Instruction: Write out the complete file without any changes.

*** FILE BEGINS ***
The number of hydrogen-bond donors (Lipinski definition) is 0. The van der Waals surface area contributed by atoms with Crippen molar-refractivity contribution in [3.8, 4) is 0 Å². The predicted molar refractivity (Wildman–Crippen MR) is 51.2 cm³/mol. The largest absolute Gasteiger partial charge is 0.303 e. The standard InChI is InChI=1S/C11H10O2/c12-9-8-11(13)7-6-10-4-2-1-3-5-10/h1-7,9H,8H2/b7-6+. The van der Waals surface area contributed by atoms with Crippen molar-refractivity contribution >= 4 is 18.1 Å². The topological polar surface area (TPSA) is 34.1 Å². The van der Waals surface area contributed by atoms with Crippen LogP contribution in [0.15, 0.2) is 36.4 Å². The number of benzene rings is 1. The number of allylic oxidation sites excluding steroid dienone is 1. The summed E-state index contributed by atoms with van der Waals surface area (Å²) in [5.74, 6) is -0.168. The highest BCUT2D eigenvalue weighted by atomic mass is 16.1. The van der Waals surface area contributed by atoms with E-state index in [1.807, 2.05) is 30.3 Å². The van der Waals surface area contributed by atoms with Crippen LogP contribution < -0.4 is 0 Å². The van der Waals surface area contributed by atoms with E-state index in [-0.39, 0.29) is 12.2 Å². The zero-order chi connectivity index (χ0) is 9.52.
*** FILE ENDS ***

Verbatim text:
The number of hydrogen-bond donors (Lipinski definition) is 0. The van der Waals surface area contributed by atoms with Crippen molar-refractivity contribution in [3.8, 4) is 0 Å². The predicted molar refractivity (Wildman–Crippen MR) is 51.2 cm³/mol. The largest absolute Gasteiger partial charge is 0.303 e. The standard InChI is InChI=1S/C11H10O2/c12-9-8-11(13)7-6-10-4-2-1-3-5-10/h1-7,9H,8H2/b7-6+. The van der Waals surface area contributed by atoms with Crippen molar-refractivity contribution >= 4 is 18.1 Å². The topological polar surface area (TPSA) is 34.1 Å². The van der Waals surface area contributed by atoms with Crippen LogP contribution in [0.15, 0.2) is 36.4 Å². The number of benzene rings is 1. The number of allylic oxidation sites excluding steroid dienone is 1. The summed E-state index contributed by atoms with van der Waals surface area (Å²) in [5.74, 6) is -0.168. The highest BCUT2D eigenvalue weighted by atomic mass is 16.1. The van der Waals surface area contributed by atoms with E-state index in [1.807, 2.05) is 30.3 Å². The van der Waals surface area contributed by atoms with Crippen LogP contribution < -0.4 is 0 Å². The van der Waals surface area contributed by atoms with E-state index in [-0.39, 0.29) is 12.2 Å². The zero-order chi connectivity index (χ0) is 9.52.